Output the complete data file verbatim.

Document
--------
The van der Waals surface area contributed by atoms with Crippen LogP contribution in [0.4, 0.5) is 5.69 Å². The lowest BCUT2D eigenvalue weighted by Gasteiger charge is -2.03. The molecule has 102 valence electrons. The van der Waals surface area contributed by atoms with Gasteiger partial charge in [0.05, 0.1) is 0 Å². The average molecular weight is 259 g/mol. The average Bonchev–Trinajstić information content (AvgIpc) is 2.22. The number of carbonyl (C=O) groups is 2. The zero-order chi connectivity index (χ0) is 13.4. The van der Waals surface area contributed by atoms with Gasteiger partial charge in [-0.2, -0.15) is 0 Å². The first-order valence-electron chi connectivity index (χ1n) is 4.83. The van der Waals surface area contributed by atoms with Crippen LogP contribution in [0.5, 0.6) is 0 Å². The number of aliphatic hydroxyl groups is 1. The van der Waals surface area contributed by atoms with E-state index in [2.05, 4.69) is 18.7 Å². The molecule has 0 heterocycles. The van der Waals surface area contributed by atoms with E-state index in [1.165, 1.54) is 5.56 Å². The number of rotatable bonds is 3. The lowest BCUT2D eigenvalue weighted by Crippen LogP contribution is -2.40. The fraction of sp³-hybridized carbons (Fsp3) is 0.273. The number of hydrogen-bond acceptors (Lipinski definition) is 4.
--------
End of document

The van der Waals surface area contributed by atoms with Crippen LogP contribution in [0.4, 0.5) is 5.69 Å². The lowest BCUT2D eigenvalue weighted by Gasteiger charge is -2.03. The molecule has 102 valence electrons. The van der Waals surface area contributed by atoms with Gasteiger partial charge in [0.05, 0.1) is 0 Å². The average molecular weight is 259 g/mol. The average Bonchev–Trinajstić information content (AvgIpc) is 2.22. The number of carbonyl (C=O) groups is 2. The zero-order chi connectivity index (χ0) is 13.4. The van der Waals surface area contributed by atoms with Gasteiger partial charge in [-0.2, -0.15) is 0 Å². The first-order valence-electron chi connectivity index (χ1n) is 4.83. The van der Waals surface area contributed by atoms with Crippen LogP contribution in [0.5, 0.6) is 0 Å². The number of aliphatic hydroxyl groups is 1. The van der Waals surface area contributed by atoms with E-state index in [2.05, 4.69) is 18.7 Å². The molecule has 0 heterocycles. The van der Waals surface area contributed by atoms with E-state index in [1.165, 1.54) is 5.56 Å². The number of rotatable bonds is 3. The lowest BCUT2D eigenvalue weighted by Crippen LogP contribution is -2.40. The fraction of sp³-hybridized carbons (Fsp3) is 0.273. The number of hydrogen-bond acceptors (Lipinski definition) is 4.